Direction: Matt Johnson
Screenplay: Matt Johnson, Matthew Miller
Cast: Jay Baruchel, Glenn Howerton, Matt Johnson
Length: 121 minutes
Based on the book ‘Losing the Signal: The Untold Story Behind the Extraordinary Rise and
Spectacular Fall of BlackBerry’ by Jacquie McNish and Sean Silcoff, the film charts roughly
the same biographical course. Beneficial to this adaptation is the fact that the principal
storyline of the once preeminent smartphone, which dominated communications before
disappearing without a trace, starts and finishes in around a decade, from 1996 to 2008.
Since the plot is already a matter of public record, this critic will refrain from repeating it. All
I will say though, is that US Robotics, PalmPilot and the Securities and Exchange Commission
(SEC) are all there. As is Apple, of course.
For those of you, like this reviewer, who didn’t own a BlackBerry for whatever reason, the
film operates as part historical introduction, part nostalgic excursion to the late 1990s/early
2000s technosphere. An interweaving of grainy cinematography with even nosier archive
footage replicates the analogue era well, as does the infusion of a diegetic rock music
aesthetic. It reinforces antique as the BlackBerry, of course, didn’t survive the era of data,
unlike Facebook, whose origin story as depicted in ‘The Social Network’ was bestowed the
peerless camera operations of the David Fincher sleek. By forging its own way though,
‘BlackBerry’ matches its subject matter just as excellently.
Even a trident of minds is present once again, jostling for the governing position of captain;
the inventor, the marketer and the co-founder – in that order of importance. Mike Lazaridis
(Jay Baruchel) is the inventor whose once incorruptible moral compass becomes saturated
by success. Jim Balsillie (Glenn Howerton) is the “bald, scary looking guy” marketer whose
shark attack style of communication, that yields, admittedly, wondrously productive results,
comes back to bite him. Doug Fregin (Matt Johnson) is the co-founder with no acumen for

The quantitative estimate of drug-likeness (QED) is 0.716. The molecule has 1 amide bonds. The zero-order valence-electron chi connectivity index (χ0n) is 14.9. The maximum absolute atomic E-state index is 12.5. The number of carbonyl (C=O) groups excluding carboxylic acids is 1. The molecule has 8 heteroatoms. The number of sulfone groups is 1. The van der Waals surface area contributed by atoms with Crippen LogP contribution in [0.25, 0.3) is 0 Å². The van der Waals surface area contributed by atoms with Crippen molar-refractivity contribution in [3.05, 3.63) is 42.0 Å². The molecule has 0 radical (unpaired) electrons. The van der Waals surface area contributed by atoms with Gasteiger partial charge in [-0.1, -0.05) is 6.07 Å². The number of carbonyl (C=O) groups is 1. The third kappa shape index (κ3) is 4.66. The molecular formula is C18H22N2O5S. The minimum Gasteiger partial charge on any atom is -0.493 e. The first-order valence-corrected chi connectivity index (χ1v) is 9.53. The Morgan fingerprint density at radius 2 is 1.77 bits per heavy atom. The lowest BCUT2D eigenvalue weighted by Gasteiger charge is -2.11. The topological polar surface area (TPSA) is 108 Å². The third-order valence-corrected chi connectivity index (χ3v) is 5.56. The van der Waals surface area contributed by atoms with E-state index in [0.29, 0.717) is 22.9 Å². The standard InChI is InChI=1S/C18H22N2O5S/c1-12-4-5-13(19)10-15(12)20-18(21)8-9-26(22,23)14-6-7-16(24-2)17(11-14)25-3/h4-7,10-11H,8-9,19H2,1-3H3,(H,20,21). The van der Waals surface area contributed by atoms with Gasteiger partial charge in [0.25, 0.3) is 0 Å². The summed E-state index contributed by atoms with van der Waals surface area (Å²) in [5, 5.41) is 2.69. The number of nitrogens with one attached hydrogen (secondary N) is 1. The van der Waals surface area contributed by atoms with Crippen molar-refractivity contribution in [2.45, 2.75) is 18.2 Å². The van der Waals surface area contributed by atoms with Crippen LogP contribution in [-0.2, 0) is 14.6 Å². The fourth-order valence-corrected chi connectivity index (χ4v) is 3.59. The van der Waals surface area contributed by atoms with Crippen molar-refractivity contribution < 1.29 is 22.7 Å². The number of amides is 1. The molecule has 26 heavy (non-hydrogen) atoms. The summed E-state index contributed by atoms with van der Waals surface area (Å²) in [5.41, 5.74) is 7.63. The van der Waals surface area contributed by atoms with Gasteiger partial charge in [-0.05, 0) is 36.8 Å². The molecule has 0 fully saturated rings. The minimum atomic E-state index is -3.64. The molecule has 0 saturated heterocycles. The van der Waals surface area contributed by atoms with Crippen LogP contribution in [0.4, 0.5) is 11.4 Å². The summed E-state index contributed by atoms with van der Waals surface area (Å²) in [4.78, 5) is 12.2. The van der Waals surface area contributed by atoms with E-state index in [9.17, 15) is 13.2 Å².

leadership but whose critical emotional support network of loyalty is sidelined in the pursuit
of relentless success. Each orbits the other, but despite every sacrifice, a disintegration of
values in the inventor, the mainframe, takes Icarus out of the sky.
With reference to ‘The Social Network’, see Mark Zuckerberg (Jesse Eisenberg), Justin
Timberlake (Sean Parker) and Andrew Garfield (Eduardo Saverin), as the first, second and
third pair of eyes outlined above in this fascinating power struggle for the sight of the first. A
focus on this triangular dynamic provides the same critical strength for ‘BlackBerry’ where even the smartest of phones, it appears, can succumb to an overload of data. Be careful what you wish for.
Practical make-up and hairstyling effects, for the purposes of ageing the actors, appears
more noticeable towards the close of the story mirroring the toll the passage of time takes
on both characters and machine. A relatively short window (at least in biopic terms) with
which to peer through to view the entire lifespan of a narrative arc allows ‘BlackBerry’ to
maintain a tight grip on its product by way of both writing and editing. Produced for only
$5million, ‘BlackBerry’ exists on the edge of the abyss, as do an eclectic mix of characters.
However hard they work to earn a seat at the top table, be it in Wall Street or Silicon Valley,
they’re outsiders and always will be; they’re only ever pitching for survival and will never
truly live there. Despite each of the trinity appearing to possess a direction of travel in
divergence with the other, one wonders whether, without the creative alchemy that each
brings to their collective table, a gamechanger like this one would ever have been made.
Not content with acting (a beautifully fragile performance), Johnson also directs and co-
writes, both of which are handled brilliantly: a triple threat.
Curiously, an extended version of the theatrical release will make its television debut as a
three-part limited series on CBC Television (owned by the Canadian Broadcasting
Corporation) roughly four weeks from now on 9 November 2023. Could this be a way of
delivering a director’s cut to a mass audience, now that DVDs, the original format for
disseminating such additional material, have become as obsolete in the age of streaming as
BlackBerry has in the age of touchscreen smartphones? Whatever ‘Justice League’ can do,
surely ‘BlackBerry’ can do too.
Oh, and if you’re wondering why there exists such a short timeframe between the release of
this film and its limited series then don’t: ‘BlackBerry’ opened for business in Canada five
months ago. A manufactured delay in the circuit board of film distribution to any market
that just happens to be outside of North America, the central nervous system of the
technosphere. If only one smartphone could change that.
“Try typing with your thumbs.”
‘BlackBerry’ is in cinemas now: